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Ancient people discovered in Oregon may shake up understanding of 1st Americans | OregonLive.com

The first Americans may have had neighbors, according to a new study from University of Oregon and Oregon State University researchers published today in the journal Science. Based on ancient human waste discovered in caves in central Oregon, historians might have to rewrite our understanding of how humans populated North America.

An ancient culture called Clovis lived in America roughly 12-13,000 years ago, as archaeologists have located their distinctly made tools throughout North and South America. Clovis are likely partial ancestors of Native Americans. However, researchers debated whether other American tool-making cultures arrived on the continent independently or merely descended from Clovis.

New research demonstrates that Clovis couldn’t be the only tool-makers at that time. Another people with their own crafting technique lived here too — and may even have predated Clovis.

Everywhere humans go, they leave behind waste. Sometimes it’s trash — tools like spear tips get dropped or discarded. Other times it’s that other sort of waste: poop. Without indoor plumbing to flush it away, buried excrement dries into lumps called coprolites.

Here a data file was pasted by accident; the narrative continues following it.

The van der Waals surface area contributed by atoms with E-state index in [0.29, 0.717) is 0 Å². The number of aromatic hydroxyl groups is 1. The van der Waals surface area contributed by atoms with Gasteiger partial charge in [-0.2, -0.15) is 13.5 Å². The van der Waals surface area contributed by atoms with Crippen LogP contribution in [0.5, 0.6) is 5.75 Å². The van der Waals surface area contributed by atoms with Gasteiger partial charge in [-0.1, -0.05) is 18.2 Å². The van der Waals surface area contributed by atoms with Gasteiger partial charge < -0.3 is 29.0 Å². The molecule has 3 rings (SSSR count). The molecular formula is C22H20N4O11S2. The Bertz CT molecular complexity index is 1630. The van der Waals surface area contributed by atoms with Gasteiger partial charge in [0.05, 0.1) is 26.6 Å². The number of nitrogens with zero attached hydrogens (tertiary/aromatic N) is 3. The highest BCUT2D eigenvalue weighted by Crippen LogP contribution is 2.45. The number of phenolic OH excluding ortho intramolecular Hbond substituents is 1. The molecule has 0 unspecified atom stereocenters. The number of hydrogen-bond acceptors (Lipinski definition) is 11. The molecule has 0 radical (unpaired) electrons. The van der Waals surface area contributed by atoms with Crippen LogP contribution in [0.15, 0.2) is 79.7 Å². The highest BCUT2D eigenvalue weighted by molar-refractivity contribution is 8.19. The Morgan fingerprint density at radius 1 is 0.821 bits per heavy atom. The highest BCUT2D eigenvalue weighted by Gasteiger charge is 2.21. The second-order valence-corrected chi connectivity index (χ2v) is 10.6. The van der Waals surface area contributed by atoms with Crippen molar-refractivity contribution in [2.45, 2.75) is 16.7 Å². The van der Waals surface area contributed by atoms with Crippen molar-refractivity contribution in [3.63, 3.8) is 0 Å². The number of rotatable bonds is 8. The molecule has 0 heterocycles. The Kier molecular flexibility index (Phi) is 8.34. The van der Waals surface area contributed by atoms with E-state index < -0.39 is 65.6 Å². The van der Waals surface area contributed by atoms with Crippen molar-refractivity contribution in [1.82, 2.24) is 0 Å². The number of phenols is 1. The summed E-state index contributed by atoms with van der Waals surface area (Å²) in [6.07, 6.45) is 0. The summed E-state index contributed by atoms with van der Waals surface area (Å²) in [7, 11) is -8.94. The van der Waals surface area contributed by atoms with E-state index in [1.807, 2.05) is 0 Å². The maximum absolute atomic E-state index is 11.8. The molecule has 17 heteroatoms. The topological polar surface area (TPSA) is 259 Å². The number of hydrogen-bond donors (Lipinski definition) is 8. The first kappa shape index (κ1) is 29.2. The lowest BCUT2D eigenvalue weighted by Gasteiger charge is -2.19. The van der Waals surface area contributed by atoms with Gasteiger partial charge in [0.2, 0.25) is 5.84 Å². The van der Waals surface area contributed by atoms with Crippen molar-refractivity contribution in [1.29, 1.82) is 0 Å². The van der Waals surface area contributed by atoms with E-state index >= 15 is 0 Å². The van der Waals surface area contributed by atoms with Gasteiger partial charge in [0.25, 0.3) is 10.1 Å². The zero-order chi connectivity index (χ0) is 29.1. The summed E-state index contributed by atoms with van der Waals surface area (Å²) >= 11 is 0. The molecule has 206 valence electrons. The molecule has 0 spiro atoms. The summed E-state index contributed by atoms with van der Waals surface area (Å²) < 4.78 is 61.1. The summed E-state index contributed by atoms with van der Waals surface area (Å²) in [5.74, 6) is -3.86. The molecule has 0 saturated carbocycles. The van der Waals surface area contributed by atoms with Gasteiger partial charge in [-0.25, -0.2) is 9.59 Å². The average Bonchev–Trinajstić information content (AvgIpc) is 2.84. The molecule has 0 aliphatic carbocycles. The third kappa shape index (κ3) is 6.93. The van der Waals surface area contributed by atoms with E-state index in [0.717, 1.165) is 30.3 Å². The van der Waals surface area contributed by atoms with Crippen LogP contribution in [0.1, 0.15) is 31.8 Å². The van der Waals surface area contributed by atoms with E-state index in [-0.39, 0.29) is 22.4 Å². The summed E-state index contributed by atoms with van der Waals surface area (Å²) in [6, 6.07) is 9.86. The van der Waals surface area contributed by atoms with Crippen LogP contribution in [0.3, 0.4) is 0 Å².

Archaeologists and anthropologists treasure both varieties of waste, inadvertent time capsules of our ancestors. “What archaeologists usually deal with is garbage,” said UO’s Dennis Jenkins, lead author on the study.

Among the best-known caches of artifacts from predecessors of Native Americans are the Paisley Caves in Oregon. UO’s Luther Cressman first excavated the caves in the 1930s, finding evidence of human occupation thousands of years prior but unable to precisely date his findings.

Paisley Caves was likely a temporary camping site for ancient hunters, explained Michael Waters of Texas A&M, who was not involved in the study but has visited the caves. After a day of hunting mountain sheep, antelope or possibly longhorn, people sought shelter in the caves to rest, repair their weapons and possibly even make a fire. After a short time, they moved on.

Many of Cressman’s contemporaries disbelieved his findings due to inadequate documentation. For the past decade, an international team led by University of Oregon and Oregon State University researchers has performed a more meticulous excavation.

READ THE FULL ARTICLE HERE: Ancient people discovered in Oregon may shake up understanding of 1st Americans | OregonLive.com.

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